In north Wales, there is a group of beekeepers that do not treat honey bee colonies against the Varroa mite. They havn’t done it in years. Winter losses are lower among their bees than with those who treat. Here is a video made about them:

Dave was probably the one who was the first to stop treating. Then Pete stopped. He is a bee inspector. He had a lot of losses initially. He knew there were feral (wild) bee colonies. He observed that they stopped giving swarms when the Varroa came, but all feral colonies didn’t die. Some lived on, and after 3-4 years, they began to give swarms again.

Clive stopped to treat because Apistan stopped working in 2004.

Pete now focused on capturing swarms from feral bees. Then his bees survived better. Others split the colonies that survived Varroa best and had small Varroa populations. They provided new beekeepers with such new colonies. And the number of treatment free beekeepers grew.

Many of them don’t feed sugar but let them live entirely on honey. They keep the number of colonies in apiaries low. Pete has maximum 5 in each apiary. With his 60 colonies he harvests his 2 tons of honey to serve hos customers.

In 2010, they began to wonder how big the differences in losses were between those who treated and the treatment free beekeepers, so they asked around. The first line of numbers in the table is from the winter of 2010-2011. The last line is a summary of five winters.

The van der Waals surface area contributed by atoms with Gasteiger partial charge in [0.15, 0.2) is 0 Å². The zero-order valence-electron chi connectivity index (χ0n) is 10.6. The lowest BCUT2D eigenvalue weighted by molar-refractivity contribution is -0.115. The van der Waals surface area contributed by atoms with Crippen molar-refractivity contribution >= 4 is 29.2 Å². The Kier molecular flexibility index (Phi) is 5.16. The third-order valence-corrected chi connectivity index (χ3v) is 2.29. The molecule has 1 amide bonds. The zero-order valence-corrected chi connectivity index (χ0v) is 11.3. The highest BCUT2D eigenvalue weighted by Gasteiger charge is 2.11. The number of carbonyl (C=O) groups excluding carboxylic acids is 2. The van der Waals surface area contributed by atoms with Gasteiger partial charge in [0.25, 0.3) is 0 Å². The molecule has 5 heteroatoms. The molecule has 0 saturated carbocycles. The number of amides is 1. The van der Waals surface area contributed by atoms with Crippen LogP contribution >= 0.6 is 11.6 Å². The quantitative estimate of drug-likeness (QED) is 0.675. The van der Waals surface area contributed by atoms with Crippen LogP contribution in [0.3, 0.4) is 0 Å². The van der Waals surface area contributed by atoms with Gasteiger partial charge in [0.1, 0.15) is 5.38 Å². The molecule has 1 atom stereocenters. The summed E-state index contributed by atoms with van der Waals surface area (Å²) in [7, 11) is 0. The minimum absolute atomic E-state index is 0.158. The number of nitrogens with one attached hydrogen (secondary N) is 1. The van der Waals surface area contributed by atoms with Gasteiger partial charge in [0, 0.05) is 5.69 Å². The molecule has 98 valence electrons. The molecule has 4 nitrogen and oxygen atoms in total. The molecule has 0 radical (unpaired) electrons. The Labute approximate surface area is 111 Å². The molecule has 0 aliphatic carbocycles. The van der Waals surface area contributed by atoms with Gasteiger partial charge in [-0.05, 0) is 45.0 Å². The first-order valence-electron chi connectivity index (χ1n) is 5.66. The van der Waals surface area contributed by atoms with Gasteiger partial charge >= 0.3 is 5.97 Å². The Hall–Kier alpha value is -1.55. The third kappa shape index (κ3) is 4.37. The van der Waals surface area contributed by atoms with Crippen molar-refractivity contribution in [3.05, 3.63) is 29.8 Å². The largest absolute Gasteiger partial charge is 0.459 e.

Conclusions from the video:

  • The treatment free beekeepers group dominant their area with their bees
  • They cooperate with the feral bee population in the area
  • If you make splits, make it from the best colonies and let the bees make new queens.
  • Take swarms.
  • The colonies that are not fit enough die (or are requeened, if not by the beekeeper, by the colony itself).
  • No mating station with sister groups producing drones is used. All survivors are producing drones for mating with virgin queens.
Resistant bees in Wales

7 thoughts on “Resistant bees in Wales

  • December 7, 2017 at 14:09

    Dear Erik,

    averaging percentages this way is mathematically incorrect.
    If done correctly, the outcome is quite different.

    If “Colonies” is annual total, then the average losses would be 15 % vs. 11 %.
    If “Colonies” is annual losses, then the average losses would be 10 % vs. 8 %.